Viva Life Hacks: How To Care For Your Linen Clothing
Prepare for a long summer lounging in linen by caring for yours correctly
Ah, linen; the perfect comfortable, breathable material. With its pleasingly light yet sturdy texture, it's the perfect fabric to wear over summer.
First things first — what is the actual difference between linen and cotton? While both are natural fibres, cotton comes from the cotton plant and linen is made from the flax plant. Linen is said to be the world’s strongest natural fibre, and this means it’s a durable fabric that, with proper care, will last for a long time.
Linen is thought to have natural 'wicking' properties, meaning it attracts moisture away from the body, hence why it's an excellent choice to wear in the warmer months. So, what’s the best way to care for it?
Unlike most other fabrics, it’s recommended that most of the time you don’t dry clean linen unless it's a very structured suit or blazer. The chemicals used in the dry cleaning process can react with the linen, and weaken the fibres. Like cotton, linen can also shrink so a lukewarm or cold water wash is the way to go.
It's recommended not to bleach linen, even if it's white already, so whether you're machine washing or hand washing, choose a detergent that's gentle and free of brighteners and bleach. A short, gentle cycle is best if machine washing, at the same time as similarly delicate fabrics — no jeans or heavy sweaters.
Linen is a fast-drying fabric, so because of this it's usually best to air-dry anything made from the fabric, lying flat. If you do want to use a tumble dryer, dry on a very low heat setting and remove from the dryer while it's still damp to avoid it becoming crispy and brittle, or shrinking. Laying linen clothing on a towel and then on a clothing rack is a good way to avoid marks in the fabric.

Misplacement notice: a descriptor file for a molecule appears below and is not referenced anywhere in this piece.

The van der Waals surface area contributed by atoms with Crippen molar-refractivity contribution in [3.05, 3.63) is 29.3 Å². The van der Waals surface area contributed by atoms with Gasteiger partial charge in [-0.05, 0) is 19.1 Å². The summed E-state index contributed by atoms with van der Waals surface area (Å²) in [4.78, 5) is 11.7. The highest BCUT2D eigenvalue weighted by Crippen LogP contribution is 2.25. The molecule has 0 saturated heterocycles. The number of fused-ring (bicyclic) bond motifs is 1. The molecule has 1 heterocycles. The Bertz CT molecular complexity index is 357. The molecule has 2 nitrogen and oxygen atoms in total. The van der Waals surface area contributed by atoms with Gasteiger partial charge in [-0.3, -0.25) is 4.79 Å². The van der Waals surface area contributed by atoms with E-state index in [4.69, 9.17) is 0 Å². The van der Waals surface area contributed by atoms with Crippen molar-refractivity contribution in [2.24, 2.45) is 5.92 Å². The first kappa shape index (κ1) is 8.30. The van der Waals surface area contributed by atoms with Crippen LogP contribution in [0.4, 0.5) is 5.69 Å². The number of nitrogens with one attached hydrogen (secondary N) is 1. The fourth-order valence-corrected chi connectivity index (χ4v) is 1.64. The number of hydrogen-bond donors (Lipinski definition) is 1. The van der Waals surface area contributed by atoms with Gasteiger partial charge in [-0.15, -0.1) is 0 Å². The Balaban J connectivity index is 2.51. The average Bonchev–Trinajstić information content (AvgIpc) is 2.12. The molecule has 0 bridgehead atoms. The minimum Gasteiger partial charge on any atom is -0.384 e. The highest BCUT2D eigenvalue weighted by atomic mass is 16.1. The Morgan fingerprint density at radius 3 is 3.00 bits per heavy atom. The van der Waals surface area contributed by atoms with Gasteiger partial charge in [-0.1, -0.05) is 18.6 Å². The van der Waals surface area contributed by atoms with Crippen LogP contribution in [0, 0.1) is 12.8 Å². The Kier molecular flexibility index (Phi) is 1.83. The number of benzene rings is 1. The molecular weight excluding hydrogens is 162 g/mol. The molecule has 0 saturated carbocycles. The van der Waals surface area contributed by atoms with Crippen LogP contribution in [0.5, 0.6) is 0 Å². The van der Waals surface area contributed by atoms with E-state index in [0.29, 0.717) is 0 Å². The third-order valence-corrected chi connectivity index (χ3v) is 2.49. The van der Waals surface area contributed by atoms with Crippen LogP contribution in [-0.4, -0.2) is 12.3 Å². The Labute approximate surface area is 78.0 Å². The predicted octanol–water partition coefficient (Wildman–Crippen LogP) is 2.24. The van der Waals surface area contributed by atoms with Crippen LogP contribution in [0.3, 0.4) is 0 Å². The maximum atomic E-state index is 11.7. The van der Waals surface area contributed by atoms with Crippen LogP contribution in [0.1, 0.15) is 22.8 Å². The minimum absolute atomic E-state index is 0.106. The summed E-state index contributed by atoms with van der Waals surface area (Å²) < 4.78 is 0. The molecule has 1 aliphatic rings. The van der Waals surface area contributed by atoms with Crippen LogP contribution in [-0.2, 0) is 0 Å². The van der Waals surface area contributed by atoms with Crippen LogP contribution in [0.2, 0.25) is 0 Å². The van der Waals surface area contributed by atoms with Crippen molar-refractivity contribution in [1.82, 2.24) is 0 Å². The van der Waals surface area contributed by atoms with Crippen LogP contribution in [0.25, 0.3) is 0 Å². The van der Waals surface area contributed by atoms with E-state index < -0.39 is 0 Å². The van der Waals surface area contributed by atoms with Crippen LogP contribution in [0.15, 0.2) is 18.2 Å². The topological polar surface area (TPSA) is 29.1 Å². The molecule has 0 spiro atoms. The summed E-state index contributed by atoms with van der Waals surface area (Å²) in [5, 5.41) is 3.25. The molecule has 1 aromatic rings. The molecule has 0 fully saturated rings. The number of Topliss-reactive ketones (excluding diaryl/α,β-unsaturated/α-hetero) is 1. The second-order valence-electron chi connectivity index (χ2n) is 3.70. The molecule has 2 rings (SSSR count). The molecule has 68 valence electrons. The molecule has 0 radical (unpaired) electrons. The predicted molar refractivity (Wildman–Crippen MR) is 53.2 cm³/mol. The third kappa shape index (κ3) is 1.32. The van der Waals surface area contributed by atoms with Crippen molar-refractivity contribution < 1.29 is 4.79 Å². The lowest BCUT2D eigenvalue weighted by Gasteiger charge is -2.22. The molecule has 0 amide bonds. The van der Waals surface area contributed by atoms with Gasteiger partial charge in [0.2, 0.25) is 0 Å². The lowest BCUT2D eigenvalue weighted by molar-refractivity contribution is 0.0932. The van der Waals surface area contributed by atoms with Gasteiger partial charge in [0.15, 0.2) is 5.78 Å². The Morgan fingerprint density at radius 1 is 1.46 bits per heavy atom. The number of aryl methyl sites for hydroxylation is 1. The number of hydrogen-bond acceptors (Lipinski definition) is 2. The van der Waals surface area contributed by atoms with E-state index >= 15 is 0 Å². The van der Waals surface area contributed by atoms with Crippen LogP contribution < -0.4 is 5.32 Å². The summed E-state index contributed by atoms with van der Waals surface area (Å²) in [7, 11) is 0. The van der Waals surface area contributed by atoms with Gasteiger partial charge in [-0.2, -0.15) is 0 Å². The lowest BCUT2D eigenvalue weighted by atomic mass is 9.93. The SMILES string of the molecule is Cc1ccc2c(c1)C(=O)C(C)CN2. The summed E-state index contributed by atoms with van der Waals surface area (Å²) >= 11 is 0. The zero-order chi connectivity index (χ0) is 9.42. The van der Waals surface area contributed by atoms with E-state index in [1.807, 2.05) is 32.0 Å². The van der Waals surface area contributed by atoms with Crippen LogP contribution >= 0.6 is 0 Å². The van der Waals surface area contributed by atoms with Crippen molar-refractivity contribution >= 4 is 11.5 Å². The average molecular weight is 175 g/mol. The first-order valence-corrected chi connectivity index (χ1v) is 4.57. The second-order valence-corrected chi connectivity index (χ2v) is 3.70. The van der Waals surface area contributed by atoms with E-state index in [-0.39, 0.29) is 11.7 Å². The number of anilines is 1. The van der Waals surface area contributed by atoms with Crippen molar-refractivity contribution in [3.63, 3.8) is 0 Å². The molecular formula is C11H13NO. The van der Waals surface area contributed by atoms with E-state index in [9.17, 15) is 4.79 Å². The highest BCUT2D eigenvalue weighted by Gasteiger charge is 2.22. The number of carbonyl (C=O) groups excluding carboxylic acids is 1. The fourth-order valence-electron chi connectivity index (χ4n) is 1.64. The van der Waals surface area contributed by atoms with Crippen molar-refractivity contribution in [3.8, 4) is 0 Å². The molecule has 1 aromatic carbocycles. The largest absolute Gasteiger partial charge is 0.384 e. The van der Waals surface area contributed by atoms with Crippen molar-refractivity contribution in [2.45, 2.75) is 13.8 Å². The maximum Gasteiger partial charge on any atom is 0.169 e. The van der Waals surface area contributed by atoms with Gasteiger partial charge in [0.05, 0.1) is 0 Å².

Some would say part of linen's charm is it's slightly crinkly, textured look, but if you're not a fan of too many wrinkles, you can iron on a medium-high setting while the fabric is still damp. White linen can be ironed on both sides, while with dark linen it's best to iron on the reverse side to avoid fading or shiny patches.
If your fabric is already completely dry, spraying it with water from a spray bottle then ironing is a good idea. You can also use a spray bottle to soften creases in linen without ironing — simply spray on a crease, smooth with your hands and allow it to air-dry.
If you happen to get a mark on your linen clothing, don't fret! For coloured linen, it's ideal to patch-test any stain removers on the seam on the inside of the garment with a cotton tip to see if it will lift the colour off. Try baking soda and water as this is less likely to weaken the fabric and lead to rips later on.
Yvonna van Hulzen of Ponsonby-based label Widdess recommends another trick: "Often we get asked by customers how to spot clean after they have split some food. What is usually left behind is the oil from the food, so a good trick is to use ordinary talcum powder! Dust some on the stain rub it in a bit and leave for a couple hours then simply brush off. The talcum will have absorbed all the oil. This works a treat on natural fabrics."